Here's why I think it's a big deal for CHL holders. If open carry passes, a big portion of the regulation against CHL would be rendered moot. All of those silly restrictions like back taxes, student loans, extensive background checks, expensive fees, and CHL training course were only put in there to limit who can carry in public and to make it much more onerous and difficult to carry at all. All of that would be moot if everyone can already carry without all that. Many of these laws would fall in subsequent legislative sessions.

    Secondly, it's important to all citizens of Texas, not just CHL holders. All of these firearm laws are unconstitutional under our state constitution. Our constitution was amended in 1876 to specifically restrict the legislature from regulating keep and bear at their whim. After the lessons of a despot reconstructionist governor, Texas remembered why we became an independent republic in the first place, and that is to keep the government from infringing on our right to arms. Just forty some odd years after fighting for our independence against Santa Anna and to keep our arms, we forgot that.

    The 1876 amendment was intended to correct the big mistake of giving the legislature the power to infringe on keep and bear at their whim. It repealed the amendment to the constitution made in 1868 that gave them that power. It changed "under such regulations as the legislature may prescribe. " to "the Legislature shall have power, by law, to regulate the wearing of arms, with a view to prevent crime. " It was intended to repeal the 1871 ban on public gun possession, but that never happened.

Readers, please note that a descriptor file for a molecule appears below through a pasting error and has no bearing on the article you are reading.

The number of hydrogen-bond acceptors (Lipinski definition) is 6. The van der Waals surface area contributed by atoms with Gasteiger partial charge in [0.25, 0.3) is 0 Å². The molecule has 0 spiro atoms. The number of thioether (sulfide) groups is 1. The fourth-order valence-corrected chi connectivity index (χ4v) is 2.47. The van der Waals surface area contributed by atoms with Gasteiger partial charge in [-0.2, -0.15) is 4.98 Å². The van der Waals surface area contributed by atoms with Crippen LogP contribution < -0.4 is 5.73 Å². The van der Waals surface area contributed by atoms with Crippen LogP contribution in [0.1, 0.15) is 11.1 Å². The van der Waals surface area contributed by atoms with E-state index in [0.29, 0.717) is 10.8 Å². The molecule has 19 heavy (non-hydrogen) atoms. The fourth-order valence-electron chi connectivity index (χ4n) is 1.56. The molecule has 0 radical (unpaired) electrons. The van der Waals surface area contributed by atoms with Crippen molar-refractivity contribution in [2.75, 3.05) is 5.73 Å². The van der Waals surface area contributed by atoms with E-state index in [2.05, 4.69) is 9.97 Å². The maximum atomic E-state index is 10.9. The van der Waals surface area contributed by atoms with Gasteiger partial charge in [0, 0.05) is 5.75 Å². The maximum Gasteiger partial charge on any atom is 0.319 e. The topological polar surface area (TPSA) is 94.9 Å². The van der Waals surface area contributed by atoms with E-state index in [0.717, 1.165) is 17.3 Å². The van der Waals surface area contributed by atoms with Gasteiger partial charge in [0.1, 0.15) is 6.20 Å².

Open carry in Texas would restore an important part of our constitutional rights that we never got back after the civil war. It would be an important safeguard for all citizens of Texas against government infringement against all of our rights. To understand why that's important to all of us, look to the history of governmental abuse against all our basic rights from 1868 to 1873. Armed citizens openly carried firearms to the state capitol and removed the despot governor Davis in 1873. Let's not forget our history. We still have every reason to fight for every tiny bit of our full un-infringed right to keep and bear.

    Here's an interesting paper Stephen P. Halbrook wrote on the subject: The Right to Bear Arms in Texas: The Intent of the Framers of the Bills of Rights

  8. #23
    Ex Member Array JOHNSMITH's Avatar
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    From what I understand, the open carry org is unfortunately belittling SCCC to achieve their own gains at the expense of the campus carry bill. This is the reason for the divide; it is unfortunate as it would have been better for the Open Carry org to work with SCCC to achieve both ends.